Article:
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What do the names Roni, Tzipi, Yuli, Buji, Avi, Rafi and Ami have in common? No, they're not characters in a children's book. They're nicknames for ministers in the previous cabinet. Their parents named them Aharon, Tzipora, Yael, Isaac, Abraham, Raphael and Amichai, but their nicknames are so familiar that no one uses their given names, sometimes even in official documents.

In contrast, in Israel's first cabinet, no ministers were known by a nickname. That custom only came into fashion in the 1980s with the media adopting the names Arik (Sharon), Roni (Milo) and Yossi (Beilin).

According to research by linguist Dr. Ruth Burstein of the David Yellin College of Education in Jerusalem, this phenomenon reflects sociolinguistic change in Israel over the past generation. In the early decades of the state, the use of nicknames was confined to family and friends. But recently, "certain names have caught on completely and even appear in official publications, especially Avi, Eli and Dani," Burstein says.

"People in their 20s don't even know the difference between a full first name and a nickname. For example, I interviewed young people who did not know Itzik was a nickname. Here it's possible that the family name of the previous Knesset speaker, Dalia Itzik, may have had an effect."

The change has also been felt in the classroom. In the 1950s and '60s, teachers did not address their pupils by a nickname. Eventually, however, expressing distance in this way gave way to demonstrations of friendship and superficial closeness even among strangers, which also affects the language of address, Burstein says.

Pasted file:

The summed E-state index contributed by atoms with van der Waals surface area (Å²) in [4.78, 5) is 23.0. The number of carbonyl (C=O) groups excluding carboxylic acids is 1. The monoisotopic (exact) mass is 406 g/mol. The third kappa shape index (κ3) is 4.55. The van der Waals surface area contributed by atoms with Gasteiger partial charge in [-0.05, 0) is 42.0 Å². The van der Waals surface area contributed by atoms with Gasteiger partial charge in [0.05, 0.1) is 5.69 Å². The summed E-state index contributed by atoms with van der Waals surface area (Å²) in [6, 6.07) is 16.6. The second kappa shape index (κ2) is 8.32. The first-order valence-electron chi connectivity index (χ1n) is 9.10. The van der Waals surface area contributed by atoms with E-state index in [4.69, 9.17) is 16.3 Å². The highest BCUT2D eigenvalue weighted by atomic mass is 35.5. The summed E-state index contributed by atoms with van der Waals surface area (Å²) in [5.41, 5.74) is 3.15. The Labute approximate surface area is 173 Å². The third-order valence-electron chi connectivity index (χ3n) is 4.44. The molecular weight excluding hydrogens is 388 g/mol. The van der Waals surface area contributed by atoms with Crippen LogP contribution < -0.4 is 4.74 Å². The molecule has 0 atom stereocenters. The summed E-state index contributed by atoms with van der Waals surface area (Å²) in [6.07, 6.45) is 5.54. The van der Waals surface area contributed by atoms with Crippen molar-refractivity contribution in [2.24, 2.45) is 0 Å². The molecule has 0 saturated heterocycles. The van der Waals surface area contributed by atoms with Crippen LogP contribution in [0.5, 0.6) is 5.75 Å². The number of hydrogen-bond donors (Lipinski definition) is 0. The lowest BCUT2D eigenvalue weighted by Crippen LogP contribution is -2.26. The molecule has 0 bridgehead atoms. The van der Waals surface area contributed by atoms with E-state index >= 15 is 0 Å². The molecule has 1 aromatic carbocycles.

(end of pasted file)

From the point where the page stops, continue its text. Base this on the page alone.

"The use of a nickname to address a person of high station gives people using the nickname the feeling they know the individual personally and are close to him," she says.

Burstein, who presented her research yesterday at a conference at David Yellin, said she based it in part on an analysis of names in Haaretz death notices. She found that 90 percent of the first names of the deceased adults were given in full, 8 percent of the time a nickname was given in parentheses, and 2 percent of the time only the nickname was given.

Among the sons and daughters of the deceased whose names appeared in the notices, 40 percent were nicknames. However, when it came to the grandchildren and great-grandchildren of the deceased, less than 5 percent were mentioned by their nicknames. "There is an effort today to give children very beautiful names and to keep them in their original form," Burstein says.

How does an Israeli nickname come into being? Burstein found that each generation has its own style. At the beginning of the 20th century it was common to add a suffix from Yiddish or Slavic languages to the Hebrew name; for example, Rivkale, Haimke or Shmulik. Burstein says these monikers are on their way out.

Nowadays the more common nicknames among adults end with an "i," with or without shortening the name, giving us Tali, Dadi, Rami, Yoni and Kobi. "In the United States, names with 'i' at the end indicate childishness or are considered diminutives. Children and sometimes women are given these names. But in Israel they have no negative connotation," Burstein says.

Instead, a new kind of diminutive is being used. "Today we're going back to a shortening of names, which is very common in other languages. In the days of the Palmach [pre-state strike force] they made Ben-Tzion into Bentz, and Yossi became Yos," Burstein says. A present-day example, she adds, is Daf for Dafna.